What to Say Wednesday: How to Support Grieving Parents

What to say Wednesday 1When we lost Esther, we were thrown into a world we knew little about. We found out many other people didn’t know much about it either. Every interaction between us and someone else seemed awkward. They didn’t know what to say. We didn’t know what to tell them.

While I am confident that everyone around us meant well, some of the things people said were helpful and some were hurtful, simply because they were so misunderstanding. What do you say to someone who has just experienced the death of a baby? We all know that really, no words can fix it. But there are some things that are certainly BETTER to say, and some common things that should NEVER be said to bereaved parents.

Before this happened to us, I would have made some of the same mistakes that I mention here. I didn’t understand because I hadn’t been there. Now that I am here, I want to offer some reflections to help outsiders see into the world of loss and understand how they can best offer support.

If, upon further reading, you discover you have said something that was probably not best, please don’t feel bad. It’s hard to know what to say or do in situations like these. Here you will find tips for next time.

What to Say Wednesday will be a weekly post giving a simple suggestion of something to say or something to avoid saying to parents who have lost a child. It will also give examples of other helpful ways to support a family going through a loss.


Here is the first edition of What to Say Wednesday…

Hearing someone say, “Esther Kate” is one of the sweetest sounds I can hear. It is so hard that she is not here. But when someone says her name, it tells me she is not forgotten, and it touches my mommy heart in a special way.

Many parents choose to give a name to their baby that died, especially if the loss was later in the pregnancy.  If you know that someone has named the baby they have lost, say the baby’s name. Names are always special, but even more so when a loss has occurred. A name validates a baby’s existence, demonstrates their value as a real person, and is given in love by the parents. Many people seem afraid to speak the name of a baby that has died, for fear doing so will bring more pain. In reality, the opposite is true. The more you refer to the baby by name, the more healing and honor it brings to the parents.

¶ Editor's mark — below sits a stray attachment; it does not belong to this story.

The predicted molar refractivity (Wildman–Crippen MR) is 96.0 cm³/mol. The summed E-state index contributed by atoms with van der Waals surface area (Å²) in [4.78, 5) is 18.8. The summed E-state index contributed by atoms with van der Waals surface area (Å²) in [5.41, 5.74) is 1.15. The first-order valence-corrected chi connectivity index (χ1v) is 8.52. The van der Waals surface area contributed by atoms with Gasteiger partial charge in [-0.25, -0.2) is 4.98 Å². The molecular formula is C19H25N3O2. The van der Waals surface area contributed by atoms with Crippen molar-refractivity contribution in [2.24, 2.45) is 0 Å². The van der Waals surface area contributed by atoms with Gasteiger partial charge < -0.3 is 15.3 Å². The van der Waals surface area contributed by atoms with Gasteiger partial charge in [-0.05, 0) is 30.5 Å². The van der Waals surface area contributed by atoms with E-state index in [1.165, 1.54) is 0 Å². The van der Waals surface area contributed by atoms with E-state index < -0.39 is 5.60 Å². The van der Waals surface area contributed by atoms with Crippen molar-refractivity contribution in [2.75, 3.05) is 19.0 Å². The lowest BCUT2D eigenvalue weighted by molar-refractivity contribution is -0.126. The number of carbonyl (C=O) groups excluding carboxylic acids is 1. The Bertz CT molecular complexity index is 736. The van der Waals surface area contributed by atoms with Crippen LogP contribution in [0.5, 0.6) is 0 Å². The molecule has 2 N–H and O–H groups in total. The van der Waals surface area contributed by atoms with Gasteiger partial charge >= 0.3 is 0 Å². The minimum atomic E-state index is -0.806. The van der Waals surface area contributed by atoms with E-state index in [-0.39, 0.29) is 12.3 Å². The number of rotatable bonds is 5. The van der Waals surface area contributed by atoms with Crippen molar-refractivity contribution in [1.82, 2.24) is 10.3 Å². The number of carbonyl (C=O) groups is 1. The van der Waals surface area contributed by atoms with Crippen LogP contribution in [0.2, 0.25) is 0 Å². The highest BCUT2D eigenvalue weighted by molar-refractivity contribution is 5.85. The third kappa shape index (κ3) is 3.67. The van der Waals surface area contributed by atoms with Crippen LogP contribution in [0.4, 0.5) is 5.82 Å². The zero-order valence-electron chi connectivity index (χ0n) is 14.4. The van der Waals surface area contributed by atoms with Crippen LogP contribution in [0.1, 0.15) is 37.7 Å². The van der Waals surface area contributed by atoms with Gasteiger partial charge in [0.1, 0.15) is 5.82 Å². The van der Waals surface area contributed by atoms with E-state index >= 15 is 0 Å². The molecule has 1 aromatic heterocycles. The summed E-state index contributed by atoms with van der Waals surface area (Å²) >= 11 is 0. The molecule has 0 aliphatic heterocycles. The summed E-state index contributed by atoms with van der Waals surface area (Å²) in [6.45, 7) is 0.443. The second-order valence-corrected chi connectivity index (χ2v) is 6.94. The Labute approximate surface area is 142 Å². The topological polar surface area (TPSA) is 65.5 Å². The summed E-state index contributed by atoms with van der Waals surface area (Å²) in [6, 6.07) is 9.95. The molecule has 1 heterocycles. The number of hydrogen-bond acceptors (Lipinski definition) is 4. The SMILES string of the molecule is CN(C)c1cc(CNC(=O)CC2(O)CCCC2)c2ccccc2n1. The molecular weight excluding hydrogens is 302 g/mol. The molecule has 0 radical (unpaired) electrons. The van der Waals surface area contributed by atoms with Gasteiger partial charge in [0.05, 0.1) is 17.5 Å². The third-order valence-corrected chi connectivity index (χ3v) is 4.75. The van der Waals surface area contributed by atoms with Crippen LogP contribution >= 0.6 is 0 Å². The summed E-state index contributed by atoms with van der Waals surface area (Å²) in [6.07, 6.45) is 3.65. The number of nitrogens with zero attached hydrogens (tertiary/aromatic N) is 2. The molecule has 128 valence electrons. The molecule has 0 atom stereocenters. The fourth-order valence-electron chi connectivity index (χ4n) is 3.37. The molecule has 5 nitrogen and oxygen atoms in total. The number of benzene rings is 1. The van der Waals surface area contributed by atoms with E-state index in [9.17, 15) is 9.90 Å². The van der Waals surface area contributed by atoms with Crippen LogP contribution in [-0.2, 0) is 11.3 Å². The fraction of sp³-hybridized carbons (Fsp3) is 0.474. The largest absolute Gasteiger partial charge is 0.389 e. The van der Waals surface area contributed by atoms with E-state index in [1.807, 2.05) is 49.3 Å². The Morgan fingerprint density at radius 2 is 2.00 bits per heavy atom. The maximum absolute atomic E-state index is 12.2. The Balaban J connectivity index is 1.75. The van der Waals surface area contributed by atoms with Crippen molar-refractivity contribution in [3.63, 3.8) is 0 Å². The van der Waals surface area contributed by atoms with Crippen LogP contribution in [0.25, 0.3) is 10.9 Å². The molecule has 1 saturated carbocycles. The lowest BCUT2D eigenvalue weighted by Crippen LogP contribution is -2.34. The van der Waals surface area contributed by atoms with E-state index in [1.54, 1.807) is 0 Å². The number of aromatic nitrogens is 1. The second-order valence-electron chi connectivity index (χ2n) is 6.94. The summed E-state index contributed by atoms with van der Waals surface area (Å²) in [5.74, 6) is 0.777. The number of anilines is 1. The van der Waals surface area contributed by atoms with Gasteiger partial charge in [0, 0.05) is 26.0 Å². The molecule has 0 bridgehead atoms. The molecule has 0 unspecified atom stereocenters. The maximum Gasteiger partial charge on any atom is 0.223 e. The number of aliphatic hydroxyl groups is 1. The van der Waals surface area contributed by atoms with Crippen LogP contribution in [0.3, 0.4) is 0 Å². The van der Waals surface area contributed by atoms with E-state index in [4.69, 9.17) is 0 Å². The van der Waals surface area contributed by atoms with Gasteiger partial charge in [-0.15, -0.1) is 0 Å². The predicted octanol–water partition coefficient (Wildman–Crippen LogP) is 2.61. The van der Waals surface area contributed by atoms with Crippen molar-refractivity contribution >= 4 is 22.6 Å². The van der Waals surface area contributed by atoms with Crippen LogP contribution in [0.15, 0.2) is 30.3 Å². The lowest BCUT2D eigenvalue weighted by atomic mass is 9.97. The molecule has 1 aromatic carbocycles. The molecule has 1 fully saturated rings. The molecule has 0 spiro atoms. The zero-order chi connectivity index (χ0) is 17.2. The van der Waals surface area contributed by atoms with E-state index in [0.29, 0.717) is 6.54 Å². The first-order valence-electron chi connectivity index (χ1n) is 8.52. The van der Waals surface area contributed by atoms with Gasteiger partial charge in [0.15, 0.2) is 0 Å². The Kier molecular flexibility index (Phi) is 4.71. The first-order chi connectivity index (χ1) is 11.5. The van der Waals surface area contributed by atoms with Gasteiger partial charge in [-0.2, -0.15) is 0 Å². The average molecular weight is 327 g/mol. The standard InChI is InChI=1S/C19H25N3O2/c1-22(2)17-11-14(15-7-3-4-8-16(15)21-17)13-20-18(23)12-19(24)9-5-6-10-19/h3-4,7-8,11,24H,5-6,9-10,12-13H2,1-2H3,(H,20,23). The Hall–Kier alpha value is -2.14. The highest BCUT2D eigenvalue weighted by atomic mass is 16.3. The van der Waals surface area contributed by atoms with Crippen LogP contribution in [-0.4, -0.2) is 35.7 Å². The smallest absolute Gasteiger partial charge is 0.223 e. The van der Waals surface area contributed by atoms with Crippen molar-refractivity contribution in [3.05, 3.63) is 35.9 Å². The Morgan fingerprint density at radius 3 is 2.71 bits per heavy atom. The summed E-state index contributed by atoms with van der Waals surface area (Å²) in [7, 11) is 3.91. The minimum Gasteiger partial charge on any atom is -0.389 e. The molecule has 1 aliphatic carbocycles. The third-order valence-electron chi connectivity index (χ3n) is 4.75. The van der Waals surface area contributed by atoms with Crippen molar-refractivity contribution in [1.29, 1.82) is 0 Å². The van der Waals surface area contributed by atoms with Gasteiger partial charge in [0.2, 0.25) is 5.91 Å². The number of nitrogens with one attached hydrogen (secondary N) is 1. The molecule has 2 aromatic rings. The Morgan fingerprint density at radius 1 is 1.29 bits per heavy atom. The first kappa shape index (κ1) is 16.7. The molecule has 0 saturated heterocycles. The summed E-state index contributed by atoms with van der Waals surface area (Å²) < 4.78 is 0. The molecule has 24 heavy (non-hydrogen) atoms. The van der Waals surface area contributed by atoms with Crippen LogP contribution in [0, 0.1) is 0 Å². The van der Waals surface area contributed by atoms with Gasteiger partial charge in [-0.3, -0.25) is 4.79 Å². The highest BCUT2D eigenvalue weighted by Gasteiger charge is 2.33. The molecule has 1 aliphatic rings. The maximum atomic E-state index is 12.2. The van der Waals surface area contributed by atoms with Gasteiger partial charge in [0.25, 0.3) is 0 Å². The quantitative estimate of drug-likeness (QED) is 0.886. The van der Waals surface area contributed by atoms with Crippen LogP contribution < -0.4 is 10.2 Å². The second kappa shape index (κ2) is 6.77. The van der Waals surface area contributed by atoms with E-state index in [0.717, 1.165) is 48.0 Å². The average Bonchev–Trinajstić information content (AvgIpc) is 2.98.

Be watching for another tip next Wednesday!


  1. Adam Waller says:

    I love it!
    Great post honey!

  2. kris langworthy says:

    We named our baby “Jesse Lane”. It has been extremely helpful. Even though it has been 17 years (actually would have been his bday this weekend) we still remember and speak of the day we will meet him again in eternity. I met your mom and brother Lucas in MN ATF and found your blog through Lucas. We have been praying for you since we discovered about your loss. I pray that you know and sense the Lord’s closeness in a fresh new way as you work through the grieving process. I know the best advice someone gave us was to remember as spouses and family you will grieve differently and at different rates, but to be patient with each other. There will be days you are “better” when Adam is not…give each other grace… (I know you know this but it was helpful for us to have that reminder…) I could write you a book…but mostly, know you are loved and being prayed for by people you have never met! be blessed!

    • kalyn.waller@gmail.com says:

      Thank you for sharing about your baby Jesse. I am so sorry for your loss. Your words of advice are very wise. We have to remind each other regularly to be patient… I am so grateful for your feedback, support and prayers.

      Blessings to You,

  3. Kira Braun says:

    Thinking they will be forgotten is the biggest fear of all, isn’t it?

    • Kalyn from Mommy's Heavenly Dream says:


      Yes, it is a huge fear. I want so badly for everyone to remember her as much as I do. She is so important. On that note, I don’t think I’ve ever told you how sorry I am for the loss of your son. I’m sorry for everything that you have been through and still go through without him here. I think about you often now, and when I picture your family, I always picture your whole family. Thanks for your support here…It really means a lot.

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